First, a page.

These are the top cyberthreats to watch out for in 2022

These are the top cyberthreats to watch out for in 2022

Cyberthreats are continuously evolving, as cybercriminals are constantly looking for ways to obtain, exploit, or withhold data. But by being up to date with the latest cyber risks, small- and medium-sized businesses (SMBs) can prioritize their efforts on protecting their organization against known and emerging threats.

The new year is the perfect time for SMB leaders to make business resolutions and reevaluate their cybersecurity strategies and tools. Here are some cybersecurity threats you should prepare for in the upcoming year:

Phishing attacks

With many SMBs implementing remote or hybrid work setups, the need for securing remote devices and connections is more pressing than ever. In particular, you should beware of phishing scams that affect your distributed workforce.

Phishing remains the top cybersecurity concern in 2021, with 43% of data breaches this year involving some forms of phishing. And because this type of attack is so effective, experts predict that cybercrooks will continue to launch even more sophisticated phishing scams in the coming months.

In 2022, it’s imperative that every business has anti-phishing tools in place. Business leaders should also invest in cybersecurity training for their workforce to help employees spot and handle phishing attacks.


Cryptojacking, a cybercrime that involves the unauthorized use of other people’s devices to mine for cryptocurrency, is expected to become more common in 2022. There are three reasons why experts believe so. First, there are billions of potential cryptojacking targets, with many devices already infected. Second, cryptojacking has a relatively high direct payout for minimal effort, making it an attractive new revenue stream for hackers. And third, because cryptojacking entails establishing a foothold within devices, it can easily evolve into more malicious attacks, such as data exfiltration or botnets-for-hire attacks.

Moreover, cybersecurity experts warn businesses about crypto-malware, or malware specifically designed for cryptojacking. As attacks become more sophisticated, it won't be long before these start infecting entire networks with malware designed to take down organizations. It’s therefore crucial for SMBs to implement safeguards, such as installing anti-cryptomining extensions and ad-blockers on their browsers, while training their IT team to detect cryptojacking. If your organization doesn’t have a well-equipped IT department that can thwart cryptojacking attacks, consider partnering with a cybersecurity expert like XBASE Technologies.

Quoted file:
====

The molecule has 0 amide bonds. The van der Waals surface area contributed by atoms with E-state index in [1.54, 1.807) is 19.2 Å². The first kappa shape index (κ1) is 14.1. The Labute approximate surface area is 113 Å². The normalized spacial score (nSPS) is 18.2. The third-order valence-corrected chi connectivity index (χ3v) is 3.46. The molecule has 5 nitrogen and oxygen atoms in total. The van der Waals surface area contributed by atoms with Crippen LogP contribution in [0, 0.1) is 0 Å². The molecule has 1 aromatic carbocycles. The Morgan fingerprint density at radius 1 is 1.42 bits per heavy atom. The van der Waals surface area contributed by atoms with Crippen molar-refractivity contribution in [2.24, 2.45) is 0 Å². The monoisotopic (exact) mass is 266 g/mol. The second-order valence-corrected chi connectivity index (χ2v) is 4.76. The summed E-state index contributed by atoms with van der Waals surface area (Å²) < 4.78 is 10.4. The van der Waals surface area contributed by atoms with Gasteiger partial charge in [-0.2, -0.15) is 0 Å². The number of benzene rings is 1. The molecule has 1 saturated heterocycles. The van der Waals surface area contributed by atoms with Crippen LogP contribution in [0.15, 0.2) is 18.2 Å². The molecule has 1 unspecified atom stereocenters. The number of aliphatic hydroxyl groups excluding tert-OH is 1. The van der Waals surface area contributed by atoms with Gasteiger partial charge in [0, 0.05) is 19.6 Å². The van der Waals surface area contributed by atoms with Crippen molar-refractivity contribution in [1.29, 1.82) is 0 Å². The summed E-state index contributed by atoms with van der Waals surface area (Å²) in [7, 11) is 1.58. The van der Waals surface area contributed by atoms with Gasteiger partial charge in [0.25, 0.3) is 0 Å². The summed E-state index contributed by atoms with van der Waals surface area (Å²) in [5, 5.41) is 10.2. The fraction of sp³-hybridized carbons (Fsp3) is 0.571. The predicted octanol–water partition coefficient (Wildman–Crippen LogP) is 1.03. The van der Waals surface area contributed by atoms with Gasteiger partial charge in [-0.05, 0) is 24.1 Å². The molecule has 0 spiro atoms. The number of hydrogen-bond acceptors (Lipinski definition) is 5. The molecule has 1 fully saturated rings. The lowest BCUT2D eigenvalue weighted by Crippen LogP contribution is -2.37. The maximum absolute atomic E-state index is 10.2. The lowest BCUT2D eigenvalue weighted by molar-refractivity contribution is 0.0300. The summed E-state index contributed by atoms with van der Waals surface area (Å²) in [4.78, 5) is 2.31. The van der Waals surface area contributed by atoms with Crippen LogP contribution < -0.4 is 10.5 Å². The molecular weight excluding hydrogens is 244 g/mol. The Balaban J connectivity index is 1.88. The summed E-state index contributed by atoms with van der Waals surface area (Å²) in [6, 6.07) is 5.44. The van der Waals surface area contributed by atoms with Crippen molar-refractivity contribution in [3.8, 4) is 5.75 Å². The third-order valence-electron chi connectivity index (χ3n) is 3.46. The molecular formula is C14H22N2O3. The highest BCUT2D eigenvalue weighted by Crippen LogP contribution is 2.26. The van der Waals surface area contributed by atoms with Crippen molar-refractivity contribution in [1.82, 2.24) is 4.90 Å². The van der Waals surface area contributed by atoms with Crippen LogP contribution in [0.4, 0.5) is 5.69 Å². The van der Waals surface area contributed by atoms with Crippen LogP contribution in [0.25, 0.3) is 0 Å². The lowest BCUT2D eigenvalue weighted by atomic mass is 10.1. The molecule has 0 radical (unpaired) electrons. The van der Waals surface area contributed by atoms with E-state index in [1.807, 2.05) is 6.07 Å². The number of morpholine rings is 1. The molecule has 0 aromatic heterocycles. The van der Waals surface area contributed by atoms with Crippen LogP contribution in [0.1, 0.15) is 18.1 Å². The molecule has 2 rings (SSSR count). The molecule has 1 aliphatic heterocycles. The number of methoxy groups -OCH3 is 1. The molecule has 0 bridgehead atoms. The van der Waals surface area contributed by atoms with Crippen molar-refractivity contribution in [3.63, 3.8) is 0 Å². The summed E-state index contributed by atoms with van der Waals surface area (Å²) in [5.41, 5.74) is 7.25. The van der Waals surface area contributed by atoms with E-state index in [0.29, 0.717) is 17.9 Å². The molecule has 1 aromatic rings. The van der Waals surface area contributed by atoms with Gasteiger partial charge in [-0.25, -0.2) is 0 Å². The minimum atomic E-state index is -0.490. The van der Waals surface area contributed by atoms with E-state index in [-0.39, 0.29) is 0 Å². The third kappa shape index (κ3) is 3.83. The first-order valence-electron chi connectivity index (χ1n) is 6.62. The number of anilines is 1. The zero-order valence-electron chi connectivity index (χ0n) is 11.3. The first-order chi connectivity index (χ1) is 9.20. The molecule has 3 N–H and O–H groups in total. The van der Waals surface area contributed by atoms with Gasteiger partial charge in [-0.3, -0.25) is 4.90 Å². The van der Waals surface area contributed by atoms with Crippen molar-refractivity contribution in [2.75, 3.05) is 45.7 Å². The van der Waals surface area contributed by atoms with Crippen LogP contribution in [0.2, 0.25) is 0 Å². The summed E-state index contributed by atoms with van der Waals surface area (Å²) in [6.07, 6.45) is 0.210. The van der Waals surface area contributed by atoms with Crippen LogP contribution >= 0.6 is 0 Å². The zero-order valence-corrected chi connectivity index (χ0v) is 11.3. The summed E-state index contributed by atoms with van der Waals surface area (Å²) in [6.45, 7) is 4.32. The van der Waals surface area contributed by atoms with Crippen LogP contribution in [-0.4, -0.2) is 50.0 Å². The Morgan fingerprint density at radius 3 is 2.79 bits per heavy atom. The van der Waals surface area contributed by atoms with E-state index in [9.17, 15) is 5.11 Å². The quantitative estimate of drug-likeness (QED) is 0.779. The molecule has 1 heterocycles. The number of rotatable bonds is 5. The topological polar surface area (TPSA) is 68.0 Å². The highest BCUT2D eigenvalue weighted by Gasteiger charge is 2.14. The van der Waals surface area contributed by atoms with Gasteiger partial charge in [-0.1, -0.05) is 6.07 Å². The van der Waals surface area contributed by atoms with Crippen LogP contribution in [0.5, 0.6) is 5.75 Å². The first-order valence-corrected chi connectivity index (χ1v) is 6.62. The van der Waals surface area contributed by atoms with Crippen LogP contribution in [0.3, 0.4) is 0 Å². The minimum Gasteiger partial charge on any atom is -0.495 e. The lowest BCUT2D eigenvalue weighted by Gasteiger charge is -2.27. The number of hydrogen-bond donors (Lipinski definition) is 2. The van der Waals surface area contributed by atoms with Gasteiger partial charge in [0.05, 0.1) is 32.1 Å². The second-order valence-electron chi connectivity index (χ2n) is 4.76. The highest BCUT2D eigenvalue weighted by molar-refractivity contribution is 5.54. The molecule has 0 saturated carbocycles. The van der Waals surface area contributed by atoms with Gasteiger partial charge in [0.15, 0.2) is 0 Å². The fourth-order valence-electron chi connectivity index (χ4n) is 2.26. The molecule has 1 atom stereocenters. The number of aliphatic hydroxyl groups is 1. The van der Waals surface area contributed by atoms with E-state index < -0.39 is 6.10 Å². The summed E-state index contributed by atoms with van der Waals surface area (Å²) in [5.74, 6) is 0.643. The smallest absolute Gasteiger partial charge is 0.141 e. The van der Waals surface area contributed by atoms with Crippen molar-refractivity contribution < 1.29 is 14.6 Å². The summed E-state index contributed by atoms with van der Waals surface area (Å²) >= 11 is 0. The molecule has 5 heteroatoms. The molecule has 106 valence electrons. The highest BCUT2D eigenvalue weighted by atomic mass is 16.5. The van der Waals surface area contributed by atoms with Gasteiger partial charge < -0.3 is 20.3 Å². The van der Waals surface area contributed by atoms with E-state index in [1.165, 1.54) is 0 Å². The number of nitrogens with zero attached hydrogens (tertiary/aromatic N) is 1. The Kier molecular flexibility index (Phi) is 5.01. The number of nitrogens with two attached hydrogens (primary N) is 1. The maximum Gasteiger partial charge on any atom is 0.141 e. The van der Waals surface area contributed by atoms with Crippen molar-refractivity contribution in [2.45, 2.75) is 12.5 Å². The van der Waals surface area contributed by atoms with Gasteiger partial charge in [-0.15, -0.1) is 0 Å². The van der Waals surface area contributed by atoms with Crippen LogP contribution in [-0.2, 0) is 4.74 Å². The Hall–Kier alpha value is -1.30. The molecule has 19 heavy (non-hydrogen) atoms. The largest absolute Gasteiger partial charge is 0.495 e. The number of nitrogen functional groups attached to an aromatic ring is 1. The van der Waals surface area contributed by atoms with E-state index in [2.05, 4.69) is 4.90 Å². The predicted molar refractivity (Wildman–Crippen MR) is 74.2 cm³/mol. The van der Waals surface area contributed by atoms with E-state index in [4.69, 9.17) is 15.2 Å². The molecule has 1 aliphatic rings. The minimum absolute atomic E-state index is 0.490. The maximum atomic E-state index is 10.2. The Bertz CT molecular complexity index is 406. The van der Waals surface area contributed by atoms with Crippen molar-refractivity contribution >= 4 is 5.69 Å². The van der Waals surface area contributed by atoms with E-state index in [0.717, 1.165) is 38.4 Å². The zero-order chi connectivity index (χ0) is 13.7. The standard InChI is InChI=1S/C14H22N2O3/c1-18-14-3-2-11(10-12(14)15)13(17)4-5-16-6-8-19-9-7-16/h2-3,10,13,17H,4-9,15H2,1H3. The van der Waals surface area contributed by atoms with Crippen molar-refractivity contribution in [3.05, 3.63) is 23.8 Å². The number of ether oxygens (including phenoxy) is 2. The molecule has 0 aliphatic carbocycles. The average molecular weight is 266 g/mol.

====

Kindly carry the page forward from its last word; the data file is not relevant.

Ransomware infamously shot to prominence because of NotPetya and WannaCry, and reports show that the number and cost of ransomware attacks have been steadily rising annually since then. Experts even predict that ransomware damage costs will reach up to 265 billion USD (328.38 billion CAD) by 2031.

Ransomware will be a critical threat to business in 2022, especially because of the intensive digitization companies went through — and are still going through — due to the pandemic. To combat ransomware attacks, implement anti-malware and network monitoring tools that can aid in the early detection of ransomware. Your organization also needs to be proactive and build ransomware response plans. Consider investing in Disaster-Recovery-as-a-Service (DRaaS) to ensure business continuity even if your systems get infected with ransomware.

Related article: To mitigate ransomware damage, you need an effective backup and recovery plan

Cyberattacks involving AI and IoT

Artificial intelligence (AI) has the potential to contribute positively to cybersecurity, but its pervasive, rapidly evolving nature makes it an ideal tool for threat actors as well. As AI becomes more advanced, every aspect of people’s lives that's touched by technology becomes increasingly susceptible to security breaches. What’s more, AI can be used not only for reconnaissance but also for uncovering vulnerabilities that could be exploited by threat actors.

Meanwhile, cybercriminals have already demonstrated that they can hijack thousands of consumer-grade internet routers to carry out distributed denial-of-service (DDoS) attacks on vulnerable Internet of Things (IoT) devices. The increasing availability and affordability of such devices, coupled with the fact that users rarely change their default login credentials, gives IoT-based attacks high success rates.

And as we continue to see more businesses and homes transform into smart spaces with more intelligent appliances and gadgets installations, there will also be an increasing number of entry points that hackers can exploit.

These are just some of the cyberthreats your business should look out for in 2022. If you need help with creating effective cybersecurity strategies or implementing comprehensive security solutions, drop our specialists at XBASE Technologies a line.